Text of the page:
The Duncan Banner

October 28, 2012

Modern version of ‘Telephone’ blurs the truth

Jeff Kaley
The Duncan Banner

DUNCAN — A couple weeks ago, I stopped at a popular morning spot to get a caffeine infusion and encountered a meeting of a chapter of the Coffee Club Geniuses of America.

One of the guys said he’d gotten a group email from a club member who was absent that day. In a serious tone, the fellow explained it was a call to rally against President Barack Obama and an action he’d taken.

The transgression Obama supposedly committed was to force Fox News to cancel broadcast of a program it planned to air the next evening. The speaker said Obama and his henchmen at the FCC pulled the plug on the show Sean Hannity created, which would prove every negative thing you’ve heard about Obama was true.

According to the email and the coffee club pontificator, Hannity’s far-reaching research found Obama was: a Muslim, an illegal immigrant, a friend and supporter of the SDS and other far left groups, a Kremlin-trained Marxist and a surrogate of Iran, who will confiscate every privately-owned gun in the U.S.

Other club members were dutifully outraged. The speaker proclaimed, “This president — if that’s what ya call him — has to go, by any means necessary.” And a half-dozen heads nodded in agreement.

Thing is: The Coffee Club Genius was absolutely wrong about the Obama administration silencing Hannity, just as the email blast was completely bogus. It was another of those button-pushing fabrications that fill email mailboxes all over the USofA.

The urban legend about Fox and Hannity being muzzled first appeared in 2009. Since then, Fox and Hannity have consistently denied any such documentary was produced or scheduled for broadcast. Fact-finding websites like Snopes.com and urbanlegends.com have deemed the film and the notion the Obama administration silenced Fox to be total fabrication.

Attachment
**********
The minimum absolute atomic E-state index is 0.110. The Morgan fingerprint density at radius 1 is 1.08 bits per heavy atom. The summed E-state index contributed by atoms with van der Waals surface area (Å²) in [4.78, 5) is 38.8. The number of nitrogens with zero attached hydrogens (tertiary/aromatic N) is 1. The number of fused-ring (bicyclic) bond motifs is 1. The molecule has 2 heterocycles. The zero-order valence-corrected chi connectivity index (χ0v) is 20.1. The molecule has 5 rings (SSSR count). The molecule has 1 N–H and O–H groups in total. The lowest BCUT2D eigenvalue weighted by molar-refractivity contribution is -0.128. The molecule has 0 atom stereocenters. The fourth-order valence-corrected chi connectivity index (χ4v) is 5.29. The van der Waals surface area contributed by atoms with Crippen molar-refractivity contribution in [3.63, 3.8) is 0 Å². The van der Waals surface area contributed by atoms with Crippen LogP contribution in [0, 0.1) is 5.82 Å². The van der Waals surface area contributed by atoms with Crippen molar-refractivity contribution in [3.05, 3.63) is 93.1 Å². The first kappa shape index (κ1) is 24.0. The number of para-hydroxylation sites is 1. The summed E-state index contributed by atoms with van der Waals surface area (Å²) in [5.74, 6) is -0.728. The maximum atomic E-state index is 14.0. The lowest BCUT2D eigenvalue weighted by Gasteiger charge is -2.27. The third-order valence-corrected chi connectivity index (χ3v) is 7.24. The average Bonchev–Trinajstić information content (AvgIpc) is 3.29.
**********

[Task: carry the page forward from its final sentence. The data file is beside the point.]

And the fibbing cuts both ways. According to Snopes.com and urbanlegends.com, Mitt Romney’s grandfather never ran a polygamist Mormon sect in Mexico. Nor did Romney ever said, “I was too important to go to Vietnam. I had a greater purpose in life.”

But this is how it is in the Modern Age. When it comes to politics and social issues, facts just get in the way; truth is an annoyance that clutters up what some people want to believe.

It’s as though a growing number of Americans are locked in a game of “Telephone”; you know, the party game that’s also called “Broken Telephone,” “Whisper Down the Line” and “Gossip.”

In “Telephone,” the first player whispers something to a neighboring player and each subsequent player whispers their interpretation on down the line. By the time the final player reveals what they were told, it sounds nothing like the original statement.

The game can be fun, but “Telephone” is also a metaphor for how inaccuracies, partial truths and flat out lies spread and eventually are accepted as fact.

In the public forum, “Telephone” is no party game. When it’s mixed with the Internet, political spin doctors, intensely partisan media talking heads and a populace that’s angry and frightened, it leads to wild hyperbole, character assassination and total disregard for truth.

“Telephone” has become a propaganda tool, and a lot of Americans are swallowing it hook, line and sinker.

A few days ago, I went to the Snopes.com website, clicking first on the “Politics” page and then on the icon for “Barack Obama.” What unfurled were 122 entries about the current president that Snopes.com has investigated. In the mix were previously mentioned things about Obama — and much more.

Of the 122 entries, the Snopes.com folks determined 106 were either “completely wrong” or “partially wrong.” Breaking it down a little more, 85 were deemed “completely wrong” and 21 were “partially wrong.” (Just for the record, “completely wrong” or “partially wrong” are just another way of saying “lies.”)

Snopes.com isn’t alone, there are other authenticity sites and groups checking out the validity of emails and Internet postings regarding politicians, prominent individuals, social and political issues, etc. Most report a majority of the emails and factual postings they investigate turn out to be lies.

Seems there’s a whole network of balderdash out there circulating as truth, and that’s a dangerous game of “Telephone” for any society to play.



jeff.kaley@duncanbanner.com

580-255-5354, Ext. 172